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  • When I look back at my life, I have suffered – until now – from 3 chronic illnesses. First my Depression that started around my first menstruation, with 13 years old. Even though later I became a psychologist myself it took me more than 20 years to recognize that I simply was depressed, not all the time, but for long periods. It was a huge shock, when the psychiatrist told me and also a relief: I was NOT crazy, the strange thing that befell me for weeks in a row had a name and a thing that has a name can be explored and somehow dealt with. I did not find the psychiatrist until I was so desperate that I wanted to kill myself. Medication brought me back to myself and has saved my life and now, after Menopause asnd maybe some internal steps of recognizing my Ego, I have told you, I have been living without medication for 6 years now.

    My second chronic illness is Retinitis Pigmentosa, which means going blind slowly. Strangely, I was diagnosed shortly after letting go of Psychopharmaka. But really, I do not know if this is related. I wonder today, though, if slowly going blind and not knowing about this, was at least one cause of my bouts of Depression throughout my life: the brain does notice that something does not function well, that it feels more insecure in the world, more in danger, falling out of the world – or at least that is the fear, daily life turns much more stressful than it is for “normal” people, under stress the brain can react with Depression. But: I will never know if this is true, either.

    My 3rd chronic illness is the alcoholism of my husband. I am married for 37 years. My husband is talented, a great businessman, photographer, father and husband, but when he falls into his bouts of extremely heavy drinking, his shadow appears. We have been separated for 3 yuears 10 years ago. After I returned to him, he made great efforts, but never ever succumbed to therapy or AA. So, recently he drinks more often and I am the wife of an alcoholic. Right now I am living in a room in my hotel, which he luckily created. I am fine, my life is full, even with bad eyesight I can still do much, mostly listen to others. I have many projects…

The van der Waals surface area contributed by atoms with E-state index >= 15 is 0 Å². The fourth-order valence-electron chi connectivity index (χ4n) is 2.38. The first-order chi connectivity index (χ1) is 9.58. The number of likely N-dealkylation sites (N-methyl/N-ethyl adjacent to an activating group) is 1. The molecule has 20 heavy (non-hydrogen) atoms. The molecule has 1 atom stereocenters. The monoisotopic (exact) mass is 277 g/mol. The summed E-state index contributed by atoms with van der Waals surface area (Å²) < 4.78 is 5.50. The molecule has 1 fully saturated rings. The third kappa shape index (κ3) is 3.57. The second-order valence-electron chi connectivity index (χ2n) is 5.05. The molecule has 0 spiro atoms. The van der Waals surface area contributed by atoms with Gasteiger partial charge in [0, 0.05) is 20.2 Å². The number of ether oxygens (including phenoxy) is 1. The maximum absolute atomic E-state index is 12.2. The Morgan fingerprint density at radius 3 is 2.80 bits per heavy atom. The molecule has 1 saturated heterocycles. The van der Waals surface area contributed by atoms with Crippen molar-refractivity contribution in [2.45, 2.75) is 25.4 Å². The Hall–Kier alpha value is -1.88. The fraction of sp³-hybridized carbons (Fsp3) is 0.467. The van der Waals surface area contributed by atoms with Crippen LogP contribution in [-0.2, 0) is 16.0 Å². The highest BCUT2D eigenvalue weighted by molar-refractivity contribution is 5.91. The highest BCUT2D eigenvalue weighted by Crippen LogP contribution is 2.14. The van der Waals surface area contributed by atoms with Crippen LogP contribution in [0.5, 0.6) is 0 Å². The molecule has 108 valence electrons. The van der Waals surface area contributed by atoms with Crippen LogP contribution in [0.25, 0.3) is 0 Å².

But: with all these 3 chronic illnesses I have been through stages of severe self – blame, self – doubt and self – hate, through a lot of therapy and quite some meditation. I guess I can say that I have grown and my own suffering does help me to be what I would call a fairly good therapist and friend. But I doubt I am in Stage 5. Basically stages change all the time and often within one day. I deeply long for a spiritual or what I call a mystic experience, but my encounters with alternative medicine and shamans – here and vack in Germany – have been BAD. I consider myself a scaptic and agnostic and what most convinces my brain is Existencialism. But then I do feel the yearning: feeling ONE with Creation even with all the pain in it. I can THINK Oneness scientifically, but mostly do not feel it emotionally. In my deepest Depressions many years ago, when I could not sleep for many weeks, I went out into the moonlit garden and called for God, but he did not come, instead I felt absolute loneliness and how I am forever separate from the tree, the moon, the flower, the Source…

    So, I cannot really say that I am spiritual. I do and like my Buddhist practice, because Buddhism – at least the modern Western kind – allows for doubt and does not make predictions about life after death and such things, it is constantly concentrating on Here and Now and a Zen Buddhist resembles an Existencialist in that he also would say that maybe there is no meaning in life and it does not matter if there is or not, it is beyond our reach – or so I imagine.

    Still: I yearn for meaning.

    Still: I am very afraid and also and mostly of Death and still: I do not know shit about anything. The only thing I know is that I need love, to love, be loved and maybe even more so if there is no Big Meaning. I try to live that.

    Kiki in Goche Ganas, Namibia, 2007, Photography by Gabriel Suarez
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